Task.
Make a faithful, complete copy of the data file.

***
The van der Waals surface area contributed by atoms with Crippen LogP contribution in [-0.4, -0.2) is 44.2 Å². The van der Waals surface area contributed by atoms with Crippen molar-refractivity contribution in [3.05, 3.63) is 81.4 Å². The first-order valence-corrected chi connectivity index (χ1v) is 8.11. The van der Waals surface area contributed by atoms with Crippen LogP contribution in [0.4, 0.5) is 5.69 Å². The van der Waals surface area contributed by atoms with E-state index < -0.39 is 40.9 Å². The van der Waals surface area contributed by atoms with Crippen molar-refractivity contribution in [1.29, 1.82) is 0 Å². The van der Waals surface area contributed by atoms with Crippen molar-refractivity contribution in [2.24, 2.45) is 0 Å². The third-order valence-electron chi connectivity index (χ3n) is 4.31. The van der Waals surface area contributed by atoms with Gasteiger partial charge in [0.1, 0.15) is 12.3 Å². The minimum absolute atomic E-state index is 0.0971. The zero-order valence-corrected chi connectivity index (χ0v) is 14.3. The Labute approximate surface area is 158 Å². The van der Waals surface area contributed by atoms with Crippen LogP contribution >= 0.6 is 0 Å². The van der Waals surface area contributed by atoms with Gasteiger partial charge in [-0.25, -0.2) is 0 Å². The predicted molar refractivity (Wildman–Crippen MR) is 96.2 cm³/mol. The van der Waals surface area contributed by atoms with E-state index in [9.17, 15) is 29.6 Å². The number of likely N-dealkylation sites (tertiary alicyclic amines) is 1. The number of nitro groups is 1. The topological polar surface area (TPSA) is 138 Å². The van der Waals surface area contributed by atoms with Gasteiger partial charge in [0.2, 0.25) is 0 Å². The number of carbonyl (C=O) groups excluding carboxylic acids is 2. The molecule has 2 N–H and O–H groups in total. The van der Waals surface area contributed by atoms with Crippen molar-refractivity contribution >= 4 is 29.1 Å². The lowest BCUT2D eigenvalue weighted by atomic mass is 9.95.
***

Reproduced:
The van der Waals surface area contributed by atoms with Crippen LogP contribution in [-0.4, -0.2) is 44.2 Å². The van der Waals surface area contributed by atoms with Crippen molar-refractivity contribution in [3.05, 3.63) is 81.4 Å². The first-order valence-corrected chi connectivity index (χ1v) is 8.11. The van der Waals surface area contributed by atoms with Crippen LogP contribution in [0.4, 0.5) is 5.69 Å². The van der Waals surface area contributed by atoms with E-state index < -0.39 is 40.9 Å². The van der Waals surface area contributed by atoms with Crippen molar-refractivity contribution in [1.29, 1.82) is 0 Å². The van der Waals surface area contributed by atoms with Crippen molar-refractivity contribution in [2.24, 2.45) is 0 Å². The third-order valence-electron chi connectivity index (χ3n) is 4.31. The van der Waals surface area contributed by atoms with Gasteiger partial charge in [0.1, 0.15) is 12.3 Å². The minimum absolute atomic E-state index is 0.0971. The zero-order valence-corrected chi connectivity index (χ0v) is 14.3. The Labute approximate surface area is 158 Å². The van der Waals surface area contributed by atoms with Crippen LogP contribution >= 0.6 is 0 Å². The van der Waals surface area contributed by atoms with Gasteiger partial charge in [-0.25, -0.2) is 0 Å². The predicted molar refractivity (Wildman–Crippen MR) is 96.2 cm³/mol. The van der Waals surface area contributed by atoms with E-state index in [9.17, 15) is 29.6 Å². The number of likely N-dealkylation sites (tertiary alicyclic amines) is 1. The number of nitro groups is 1. The topological polar surface area (TPSA) is 138 Å². The van der Waals surface area contributed by atoms with Gasteiger partial charge in [0.2, 0.25) is 0 Å². The number of carbonyl (C=O) groups excluding carboxylic acids is 2. The molecule has 2 N–H and O–H groups in total. The van der Waals surface area contributed by atoms with Crippen molar-refractivity contribution >= 4 is 29.1 Å². The lowest BCUT2D eigenvalue weighted by atomic mass is 9.95.